Bookshop Miseries

Rainy Glasgow. While waiting for my son, I wander round Borders books on Buchanan Street.
Am distressed and puzzled to find that I cannot see a single book I want to read, let alone buy. Why? It's like when you spend £100 at the Supermarket and arrive home with nothing you can actually eat.
Could it be because this seems to be so obviously somebody else's choice, so different from my own, so thoroughly Metropolitan that I just don't get it?
Or could it be because so many of them seem to be rehashes of the Last Big Thing in an effort to turn them into the Next Big Thing?
Notice that the trend seems to be for covers to look like vintage railway posters. Covers actually seem much more interesting than contents.
It must, surely, be me, faintly depressed, in rainy Glasgow.
The single book that draws my attention is a new translation of stories by Tove Jansson called The Winter Book. I dramatised her Summer Book for BBC Radio 4, way back when. It was a favourite of mine, and the producer alike, a masterpiece in miniature. It took us years of trying to get it through the BBC's suspicious defences. (A Finnish writer of children's stories? Who could possibly be interested?) I almost buy The Winter Book, but the queue is so long that I think better of it. Don't have twenty minutes to spare. Will probably find myself looking for it on Amazon, while lamenting the demise of the book shop.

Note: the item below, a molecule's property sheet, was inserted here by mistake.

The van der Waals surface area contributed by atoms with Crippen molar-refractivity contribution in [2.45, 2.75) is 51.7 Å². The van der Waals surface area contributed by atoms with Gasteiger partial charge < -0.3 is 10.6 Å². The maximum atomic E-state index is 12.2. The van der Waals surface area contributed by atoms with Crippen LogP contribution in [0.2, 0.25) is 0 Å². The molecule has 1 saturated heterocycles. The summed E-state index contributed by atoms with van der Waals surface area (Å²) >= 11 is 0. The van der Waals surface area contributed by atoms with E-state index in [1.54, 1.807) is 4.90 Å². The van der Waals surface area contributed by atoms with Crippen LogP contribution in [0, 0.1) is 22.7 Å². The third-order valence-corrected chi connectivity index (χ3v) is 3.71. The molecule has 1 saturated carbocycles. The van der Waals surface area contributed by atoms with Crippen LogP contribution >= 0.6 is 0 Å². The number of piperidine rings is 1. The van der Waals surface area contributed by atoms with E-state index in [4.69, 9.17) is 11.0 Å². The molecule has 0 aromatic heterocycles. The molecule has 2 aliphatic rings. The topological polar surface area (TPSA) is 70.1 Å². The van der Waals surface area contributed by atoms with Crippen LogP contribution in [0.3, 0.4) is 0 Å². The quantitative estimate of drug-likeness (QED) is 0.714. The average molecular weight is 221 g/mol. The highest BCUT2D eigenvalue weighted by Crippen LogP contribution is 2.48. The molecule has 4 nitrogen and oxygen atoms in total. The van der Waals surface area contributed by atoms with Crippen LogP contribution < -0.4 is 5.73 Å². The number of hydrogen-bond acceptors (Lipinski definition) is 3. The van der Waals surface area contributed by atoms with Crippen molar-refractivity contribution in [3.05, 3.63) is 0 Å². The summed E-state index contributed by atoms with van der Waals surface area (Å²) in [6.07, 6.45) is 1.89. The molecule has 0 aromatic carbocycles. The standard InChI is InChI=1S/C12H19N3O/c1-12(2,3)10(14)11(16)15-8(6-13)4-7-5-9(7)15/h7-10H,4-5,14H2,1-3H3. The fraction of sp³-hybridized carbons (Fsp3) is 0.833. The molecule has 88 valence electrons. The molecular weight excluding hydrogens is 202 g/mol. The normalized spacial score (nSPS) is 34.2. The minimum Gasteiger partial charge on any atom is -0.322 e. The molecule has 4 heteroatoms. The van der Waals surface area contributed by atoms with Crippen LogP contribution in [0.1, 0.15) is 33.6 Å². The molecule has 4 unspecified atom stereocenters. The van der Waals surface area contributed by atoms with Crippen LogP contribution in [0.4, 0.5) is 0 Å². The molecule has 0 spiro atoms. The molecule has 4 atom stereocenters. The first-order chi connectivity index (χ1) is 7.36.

There is a brilliant blogger called Grumpy Old Bookman. Realise that I am definitely becoming a grumpy old bookwoman.
Realise too that I find second hand bookshops (or those with an enticing mixture of new and old) far more congenial than the big chains. Which is some admission for a living writer to make. There is one in Wigtown called Readinglasses which is so wonderful that I'd be happy to live there for a while, browsing happily, fortified by their excellent home made bread and local cheese and fresh coffee.